In the first debate, Republican Presidential Nominee Donald Trump lost a lot; beyond just the event itself.
He lost points in the polls, and the hearts and minds of undecided American voters. He also lost respect from women everywhere as the Alicia Machado talking point towards the end of the debate sent him into an inexplicably self-destructive downward spiral during the week that followed.
He also lost what little support he still had in the city of Chicago.
In Chicago, the traditional Democratic stronghold of all strongholds, in a state rivaling New York, California and Maryland to be the bluest on the electoral college map, Trump wasn’t going to win the nation’s third largest metropolitan area and fifth most populous state anyway. His image in the second city has been irreparably toxic ever since he allowed his name to be cartoonishly over-sized on the tower here that bears his name.
Trump’s popularity in Chicago was at rock bottom before the debate, and last Monday night, the bottom dropped out as the GOP nominee attempted to paint a picture of Chicago as a Mad Max style hellspace. At worst, Trump used the “Chicago” repeatedly as a code word for his racist, bigoted views.
At best, Trump made grossly inaccurate generalizations about the Windy City and clumsily tried to externalize that fiction as an alternate reality applying to other American cities. Simply put, it was a cheap scare tactic to motivate the racist demographics within the American electorate to get to the polls.
It was essentially a Trumpian version of the infamous “Willie Horton ad” in 1988, that the George H.W. Bush campaign used to attack Michael Dukakis.
Just like almost every attempt that Trump makes to be a genuine, establishment Republican, it was an awkward whiff. Here’s what Trump actually said about Chicago the first time he referenced it on debate night:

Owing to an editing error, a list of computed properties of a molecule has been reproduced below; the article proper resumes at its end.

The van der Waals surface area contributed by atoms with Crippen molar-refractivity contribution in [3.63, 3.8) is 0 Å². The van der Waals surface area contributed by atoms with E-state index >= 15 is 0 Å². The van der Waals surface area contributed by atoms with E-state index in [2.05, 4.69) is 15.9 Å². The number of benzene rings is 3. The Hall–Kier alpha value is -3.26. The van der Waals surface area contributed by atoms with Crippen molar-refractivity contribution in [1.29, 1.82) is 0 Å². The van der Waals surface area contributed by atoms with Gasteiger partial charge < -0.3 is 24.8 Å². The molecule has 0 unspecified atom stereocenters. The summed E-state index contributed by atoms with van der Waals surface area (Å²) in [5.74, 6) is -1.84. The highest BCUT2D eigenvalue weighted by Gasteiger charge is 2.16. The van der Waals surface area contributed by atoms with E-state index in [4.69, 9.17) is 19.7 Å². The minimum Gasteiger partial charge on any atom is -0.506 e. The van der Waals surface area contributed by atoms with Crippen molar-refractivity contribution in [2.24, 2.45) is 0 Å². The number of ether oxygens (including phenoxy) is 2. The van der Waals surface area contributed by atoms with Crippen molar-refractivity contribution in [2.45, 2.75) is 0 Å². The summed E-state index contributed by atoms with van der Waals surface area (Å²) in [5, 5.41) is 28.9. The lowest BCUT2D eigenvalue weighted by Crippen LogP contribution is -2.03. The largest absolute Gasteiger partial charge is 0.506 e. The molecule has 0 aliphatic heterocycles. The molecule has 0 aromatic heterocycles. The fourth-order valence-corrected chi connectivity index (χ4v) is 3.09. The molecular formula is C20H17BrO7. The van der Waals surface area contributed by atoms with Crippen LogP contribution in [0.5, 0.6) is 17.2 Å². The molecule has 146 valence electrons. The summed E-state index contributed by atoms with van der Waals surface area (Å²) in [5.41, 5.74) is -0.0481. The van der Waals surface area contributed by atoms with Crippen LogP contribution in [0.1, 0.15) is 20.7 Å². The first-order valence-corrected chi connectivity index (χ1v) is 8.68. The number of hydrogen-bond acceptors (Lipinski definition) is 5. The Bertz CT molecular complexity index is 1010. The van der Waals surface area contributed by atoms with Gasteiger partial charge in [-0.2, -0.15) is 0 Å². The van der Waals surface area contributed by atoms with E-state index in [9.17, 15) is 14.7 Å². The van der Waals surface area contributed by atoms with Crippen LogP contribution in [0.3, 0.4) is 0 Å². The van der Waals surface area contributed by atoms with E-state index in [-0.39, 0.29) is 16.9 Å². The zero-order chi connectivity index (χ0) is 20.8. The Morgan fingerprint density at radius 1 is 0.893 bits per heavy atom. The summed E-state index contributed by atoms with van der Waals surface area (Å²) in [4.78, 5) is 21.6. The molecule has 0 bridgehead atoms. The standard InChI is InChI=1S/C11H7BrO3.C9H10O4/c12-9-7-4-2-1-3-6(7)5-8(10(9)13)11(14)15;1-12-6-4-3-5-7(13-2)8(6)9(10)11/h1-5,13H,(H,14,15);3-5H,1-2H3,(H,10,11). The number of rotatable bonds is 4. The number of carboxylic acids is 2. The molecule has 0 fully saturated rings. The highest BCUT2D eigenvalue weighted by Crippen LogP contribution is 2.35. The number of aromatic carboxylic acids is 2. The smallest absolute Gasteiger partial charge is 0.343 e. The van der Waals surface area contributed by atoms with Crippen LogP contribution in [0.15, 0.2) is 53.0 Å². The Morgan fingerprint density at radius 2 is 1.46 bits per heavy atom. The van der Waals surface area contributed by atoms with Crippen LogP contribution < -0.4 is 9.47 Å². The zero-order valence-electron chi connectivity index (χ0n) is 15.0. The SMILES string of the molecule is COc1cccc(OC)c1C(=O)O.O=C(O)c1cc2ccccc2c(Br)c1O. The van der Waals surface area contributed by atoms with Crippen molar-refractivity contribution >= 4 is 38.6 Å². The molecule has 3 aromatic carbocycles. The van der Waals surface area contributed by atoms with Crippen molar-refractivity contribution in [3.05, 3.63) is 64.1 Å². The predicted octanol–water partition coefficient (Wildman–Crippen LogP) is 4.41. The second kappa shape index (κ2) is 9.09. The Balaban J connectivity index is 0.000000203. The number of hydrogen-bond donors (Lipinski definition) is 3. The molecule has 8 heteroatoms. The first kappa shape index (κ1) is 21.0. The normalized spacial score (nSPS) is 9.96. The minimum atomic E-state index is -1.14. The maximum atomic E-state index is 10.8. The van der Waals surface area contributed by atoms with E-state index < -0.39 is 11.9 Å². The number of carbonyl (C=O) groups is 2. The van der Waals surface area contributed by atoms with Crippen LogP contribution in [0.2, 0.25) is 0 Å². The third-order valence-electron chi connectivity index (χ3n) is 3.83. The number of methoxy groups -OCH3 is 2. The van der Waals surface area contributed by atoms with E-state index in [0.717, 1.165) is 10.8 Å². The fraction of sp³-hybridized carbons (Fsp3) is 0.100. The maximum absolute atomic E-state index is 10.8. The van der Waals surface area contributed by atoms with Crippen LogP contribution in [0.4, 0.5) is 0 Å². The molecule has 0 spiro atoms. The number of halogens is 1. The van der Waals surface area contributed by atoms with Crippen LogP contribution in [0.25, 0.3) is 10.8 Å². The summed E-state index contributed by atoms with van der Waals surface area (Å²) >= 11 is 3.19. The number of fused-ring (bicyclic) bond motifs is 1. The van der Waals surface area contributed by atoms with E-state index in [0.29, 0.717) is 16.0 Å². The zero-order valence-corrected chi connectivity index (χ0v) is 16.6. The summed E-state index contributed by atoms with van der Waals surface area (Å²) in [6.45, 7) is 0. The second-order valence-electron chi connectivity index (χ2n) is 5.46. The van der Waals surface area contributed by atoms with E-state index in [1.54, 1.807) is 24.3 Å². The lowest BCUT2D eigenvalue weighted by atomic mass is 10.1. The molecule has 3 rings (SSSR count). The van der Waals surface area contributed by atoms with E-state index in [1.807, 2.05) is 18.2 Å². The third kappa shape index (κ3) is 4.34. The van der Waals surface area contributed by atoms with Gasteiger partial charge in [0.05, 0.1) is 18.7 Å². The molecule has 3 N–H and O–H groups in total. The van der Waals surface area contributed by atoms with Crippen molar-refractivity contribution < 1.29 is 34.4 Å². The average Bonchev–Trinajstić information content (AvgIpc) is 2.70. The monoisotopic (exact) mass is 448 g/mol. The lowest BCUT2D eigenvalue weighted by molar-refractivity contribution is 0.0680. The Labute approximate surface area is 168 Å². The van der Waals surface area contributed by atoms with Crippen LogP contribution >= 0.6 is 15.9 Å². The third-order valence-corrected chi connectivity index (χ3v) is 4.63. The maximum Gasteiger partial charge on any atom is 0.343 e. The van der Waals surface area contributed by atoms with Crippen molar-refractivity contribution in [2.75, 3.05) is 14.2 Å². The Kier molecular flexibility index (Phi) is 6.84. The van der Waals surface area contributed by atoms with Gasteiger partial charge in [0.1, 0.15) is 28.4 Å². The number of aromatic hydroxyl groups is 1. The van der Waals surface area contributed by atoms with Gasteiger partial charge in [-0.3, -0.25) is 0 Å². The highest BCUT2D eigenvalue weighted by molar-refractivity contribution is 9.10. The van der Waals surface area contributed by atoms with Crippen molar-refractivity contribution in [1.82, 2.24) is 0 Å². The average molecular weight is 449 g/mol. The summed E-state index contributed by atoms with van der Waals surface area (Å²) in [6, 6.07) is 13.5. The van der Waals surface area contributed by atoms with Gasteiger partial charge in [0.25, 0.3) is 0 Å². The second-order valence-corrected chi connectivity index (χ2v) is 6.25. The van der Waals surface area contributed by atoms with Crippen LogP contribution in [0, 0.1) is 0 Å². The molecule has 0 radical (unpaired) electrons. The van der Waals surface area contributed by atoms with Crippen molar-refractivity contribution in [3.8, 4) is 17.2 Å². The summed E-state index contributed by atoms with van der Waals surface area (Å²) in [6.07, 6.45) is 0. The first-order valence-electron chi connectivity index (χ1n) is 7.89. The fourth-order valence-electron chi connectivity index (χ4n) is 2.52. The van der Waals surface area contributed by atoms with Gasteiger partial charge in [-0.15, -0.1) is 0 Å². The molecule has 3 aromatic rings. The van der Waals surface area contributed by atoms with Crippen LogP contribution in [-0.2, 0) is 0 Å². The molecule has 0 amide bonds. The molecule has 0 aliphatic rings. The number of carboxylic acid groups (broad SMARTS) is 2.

“In Chicago, they’ve had thousands of shootings, thousands since Jan. 1. Thousands of shootings. And I’m saying, where is this? Is this a war-torn country?”
He then repeated, committing the signature Trumpian double down:
“In a place like Chicago, where thousands of people have been killed, thousands over the last number of years, in fact, almost 4,000 have been killed since Barack Obama became president, over — almost 4,000 people in Chicago have been killed. We have to bring back law and order.”
Before essentially giving away the only aspect of violent crime in Chicago that actually does bother him:
“It’s terrible. I have property there. It’s terrible what’s going on in Chicago.”
As a lifelong Chicagoan, what we heard from those absurd statements is pretty much what Alec Baldwin said in his Trump depiction when Saturday Night Live lampooned the debate:
“The thing about the blacks, is that they’re killing each other. All of the blacks live on one street in Chicago; all on one street! I looked it up this morning, it’s called Hell Street, and they’re on Hell Street and they’re all just killing each other just like I am killing this debate.”
As you would expect, my fellow Chicagoans and I had a strong, passionate reaction to Trump’s attempt to depict our fair city as a dark, dystopic hellscape, and that was expressed on social media:
Astead Wesley on Twitter
M.S. Bellows, Jr. on Twitter
Paul M. Banks on Twitter
Ta-Nehisi Coates on Twitter
Everybody here knows that Chicago has some serious issues, but Trump, just as he showed all night long, didn’t do his homework. Basically, Trump’s knowledge of Chicago was at a fourth grade level, if that specific fourth grade’s city of Chicago curriculum consisted of nothing but screenings of the Spike Lee film “Chiraq” (a work of fiction) and CNN’s “Chicagoland” (a de facto Rahm Emanuel infomercial directed by people highly connected to the Mayor’s brother.